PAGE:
Ko te tangata kei te wāhi ngaro o te Runga rawa tōna kainga, ka noho ia i raro i te taumarumarutanga a te Kaha rawa. Ka whakakīa e au a Ihowa, ko ia tōku piringa, tōku pātūwatawata, tōku Atua. Ka whakawhirinaki ahau ki a ia. Nō reira, kia whakakorōriatia, kia whakamoemititia te Atua kaha rawa. Koia tonu ra tō tātou piringa, tō tātou kaha. Koia tō tātou kaiwawao i te wā o te raru, tō tātou kaimanaaki i ngā wā katoa.
Kei āku nui, kei āku rahi, kei āku whakatamarahi nei ki te rangi, kei a koutou katoa e hika mā tēnei rā te mihi maioha me te mihi arohanui. Tēnā rā koutou e hika mā i runga i te Ingoa a tō tātou Ariki a Ihu Karaiti. Tēnā hoki tātou i o tātou mate huhua. Kia rere rā te mihi arohanui kei taku manu tātāriki ki te tāpuhipuhi o te taumata okiokinga a ō tātou mātua tīpuna, ki a rātou katoa rā kua riro atu ki te pō. He tika kia maumahara tonu rā ki ō tātou minita, ki ō tātou tino tangata, ki ō tātou whānau katoa kua wehea nei. Nō reira, kia tuia rātou te hunga mate ki a rātou i runga i te aroha nui me te aroha noa a te Karaiti. Kia mau tonu a rātou waihotanga hei whainga, hei whakarauorangatanga mā tātou ō rātou waihotanga nei kia tuia tātou ki a tātou i runga i te aroha, i runga i te rangimārie.
Kāti, kei a koutou anō e ngā poumahi, e ngā pouwhakapono o te Haahi Mihinare puta noa i Aotearoa hōrapa, tēnā koutou, tēnā koutou, kia ora hoki mai tātou katoa.
“E Pā, ehara tāku i te inoi mō ēnei anake, engari mō te hunga e meinga e tā rātou kupu kia whakapono ki ahau: Kia kotahi ai rātou katoa; me koe hoki, e Pā, i roto i ahau, me ahau anō i roto i a koe, kia kotahi ai hoki rātou i roto i a tāua: kia whakapono ai te ao, nāu ahau i tono mai. Kua hoatu anō e ahau ki a rātou te korōria i homai e koe ki ahau; kia kotahi ai rātou, me tāua nei hoki he kotahi. Ko ahau i roto i a rātou, ko koe hoki i roto i ahau, kia tino tūtuki ai rātou ki te kotahitanga: kia mōhio ai anā te ao, nāu ahau i tono mai, he rite hoki tōu aroha ki a rātou ki tōu aroha ki ahau.”
“Father, I pray for my disciples, but not only for them. I pray also for those who will believe in me through the message that my disciples preach. I pray for them all, and I pray that they may all be one – in the same way, Father, that you and I are united as one. May they also be united with us so that the world may see and believe that you have sent me. I have given them the everything you gave me, that they may be united as we are one— I with them and you with me—so that they may be brought to complete unity. Only when they unite will the world know that you sent me and have loved them even as you have loved me.”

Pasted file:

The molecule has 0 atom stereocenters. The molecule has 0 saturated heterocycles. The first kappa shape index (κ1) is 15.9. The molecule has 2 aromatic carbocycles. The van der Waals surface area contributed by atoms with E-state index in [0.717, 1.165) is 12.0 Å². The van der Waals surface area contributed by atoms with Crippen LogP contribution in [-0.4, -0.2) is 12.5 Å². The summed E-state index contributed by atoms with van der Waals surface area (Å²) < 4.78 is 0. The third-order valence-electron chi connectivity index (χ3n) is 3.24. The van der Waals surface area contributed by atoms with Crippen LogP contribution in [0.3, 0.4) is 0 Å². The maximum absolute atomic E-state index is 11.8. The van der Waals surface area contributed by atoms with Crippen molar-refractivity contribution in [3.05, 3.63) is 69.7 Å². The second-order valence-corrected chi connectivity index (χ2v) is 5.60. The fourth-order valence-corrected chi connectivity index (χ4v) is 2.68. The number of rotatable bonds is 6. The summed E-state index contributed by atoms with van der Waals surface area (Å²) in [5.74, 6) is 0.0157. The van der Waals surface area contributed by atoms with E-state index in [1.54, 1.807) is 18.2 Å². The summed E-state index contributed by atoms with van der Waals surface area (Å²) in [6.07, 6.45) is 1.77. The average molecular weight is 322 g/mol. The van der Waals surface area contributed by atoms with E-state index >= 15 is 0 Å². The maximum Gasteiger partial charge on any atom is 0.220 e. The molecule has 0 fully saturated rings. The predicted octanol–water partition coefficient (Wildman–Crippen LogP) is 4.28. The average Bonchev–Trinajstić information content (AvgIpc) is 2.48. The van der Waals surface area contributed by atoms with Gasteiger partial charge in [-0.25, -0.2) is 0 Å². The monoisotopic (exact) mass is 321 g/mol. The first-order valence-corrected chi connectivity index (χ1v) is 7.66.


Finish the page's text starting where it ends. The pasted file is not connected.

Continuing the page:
He Kōrero In the last moments before he was betrayed by Judas, Jesus turned to the heavens and prayed for all believers. He prayed and asked the Father “.. that they may all be one.”
Some people say that this is the one and only prayer of Jesus that has yet to be fulfilled.
Jesus was a minister of signs and wonders. He turned water into wine, he fed the five thousand, he walked on water, cured the blind, healed the leper and the cripple, calmed the storm, and even raised the dead back to life.
Why then would Jesus’ prayer for unity remain unfulfilled, even to this day?
Perhaps it is easier to reanimate a dead corpse than it is to reach terms with a living ego.
Let’s be clear, it’s our ego – our pride and selfishness – that gets in the way of unity. Unity requires humility. Unity requires the ability to lay aside petty differences, to no longer be demanding and self-seeking, and instead seek only for the greater good.
Unity requires hard work. Even in the time of Jesus, believers found unity very difficult. It seemed easier for them to gather in different places and worship on different mountains than it was for them to put differences aside and unite as one.
And yet, Jesus prayed for unity. He prayed to the Father “… that they may all be one.”
We can’t take unity for granted. It doesn’t always come easy.
It takes hard work, patience, and persistence. It was Jesus who taught his disciples that “A kingdom divided against itself will fall to ruin, and a house divided against itself cannot stand” (Matthew 12:25). Unity and division cannot exist in the same space. They are polar opposites, and holding on to one means turning your back on the other.
Psalm 133 says “When we dwell in unity, God commands a blessing.” Unity is the key to blessing. Maybe we should stop focusing on what divides us and makes us different. Maybe we should focus on what can unite us instead.
The theme of our Rūnanganui this year is “He tini ngā wāhi, kotahi tonu te tinana.” It is taken from that famous passage in St Paul’s first letter to the Corinthians, where St Paul describes the unity that believers share as the Body of Christ:
“For just as the body is one and has many members, and all the members of the body, though many, are one body, so it is with Christ. For in the one Spirit we were all baptized into one body—Jews or Greeks, slaves or free—and we were all made to drink of one Spirit.
Indeed, the body does not consist of one member but of many. If the foot would say, “Because I am not a hand, I do not belong to the body,” that would not make it any less a part of the body. And if the ear would say, “Because I am not an eye, I do not belong to the body,” that would not make it any less a part of the body. If the whole body were an eye, where would the hearing be? If the whole body were hearing, where would the sense of smell be? But as it is, God arranged the members in the body, each one of them, as he chose. If all were a single member, where would the body be? As it is, there are many members, yet one body. The eye cannot say to the hand, “I have no need of you,” nor again the head to the feet, “I have no need of you.” On the contrary, the members of the body that seem to be weaker are indispensable, and those members of the body that we think less honourable we clothe with greater honour, and our less respectable members are treated with greater respect; whereas our more respectable members do not need this. But God has so arranged the body, giving the greater honour to the inferior member, that there may be no dissension within the body, but the members may have the same care for one another. If one member suffers, all suffer together with it; if one member is honoured, all rejoice together with it. Now you are the body of Christ and individually members of it.